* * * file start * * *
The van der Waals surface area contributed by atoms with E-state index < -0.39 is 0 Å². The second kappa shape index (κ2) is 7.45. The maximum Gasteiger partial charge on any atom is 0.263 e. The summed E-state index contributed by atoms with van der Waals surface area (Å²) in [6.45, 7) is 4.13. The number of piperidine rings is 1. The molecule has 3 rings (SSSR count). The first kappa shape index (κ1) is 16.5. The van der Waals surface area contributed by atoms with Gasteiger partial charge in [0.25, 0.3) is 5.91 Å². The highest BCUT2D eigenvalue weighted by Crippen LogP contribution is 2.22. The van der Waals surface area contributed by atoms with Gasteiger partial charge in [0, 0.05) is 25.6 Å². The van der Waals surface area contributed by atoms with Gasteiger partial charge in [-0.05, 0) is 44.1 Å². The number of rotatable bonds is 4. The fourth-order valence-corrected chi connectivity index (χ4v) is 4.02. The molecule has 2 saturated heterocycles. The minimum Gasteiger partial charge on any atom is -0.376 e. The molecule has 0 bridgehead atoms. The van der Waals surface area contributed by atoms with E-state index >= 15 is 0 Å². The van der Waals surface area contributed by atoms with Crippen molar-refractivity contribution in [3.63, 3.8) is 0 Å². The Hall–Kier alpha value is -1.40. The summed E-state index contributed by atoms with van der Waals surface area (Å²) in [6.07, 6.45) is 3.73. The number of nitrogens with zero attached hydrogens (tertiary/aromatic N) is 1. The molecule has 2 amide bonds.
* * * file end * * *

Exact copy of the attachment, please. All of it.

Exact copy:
The van der Waals surface area contributed by atoms with E-state index < -0.39 is 0 Å². The second kappa shape index (κ2) is 7.45. The maximum Gasteiger partial charge on any atom is 0.263 e. The summed E-state index contributed by atoms with van der Waals surface area (Å²) in [6.45, 7) is 4.13. The number of piperidine rings is 1. The molecule has 3 rings (SSSR count). The first kappa shape index (κ1) is 16.5. The van der Waals surface area contributed by atoms with Gasteiger partial charge in [0.25, 0.3) is 5.91 Å². The highest BCUT2D eigenvalue weighted by Crippen LogP contribution is 2.22. The van der Waals surface area contributed by atoms with Gasteiger partial charge in [0, 0.05) is 25.6 Å². The van der Waals surface area contributed by atoms with Gasteiger partial charge in [-0.05, 0) is 44.1 Å². The number of rotatable bonds is 4. The fourth-order valence-corrected chi connectivity index (χ4v) is 4.02. The molecule has 2 saturated heterocycles. The minimum Gasteiger partial charge on any atom is -0.376 e. The molecule has 0 bridgehead atoms. The van der Waals surface area contributed by atoms with E-state index >= 15 is 0 Å². The van der Waals surface area contributed by atoms with Crippen molar-refractivity contribution in [3.63, 3.8) is 0 Å². The Hall–Kier alpha value is -1.40. The summed E-state index contributed by atoms with van der Waals surface area (Å²) in [6.07, 6.45) is 3.73. The number of nitrogens with zero attached hydrogens (tertiary/aromatic N) is 1. The molecule has 2 amide bonds.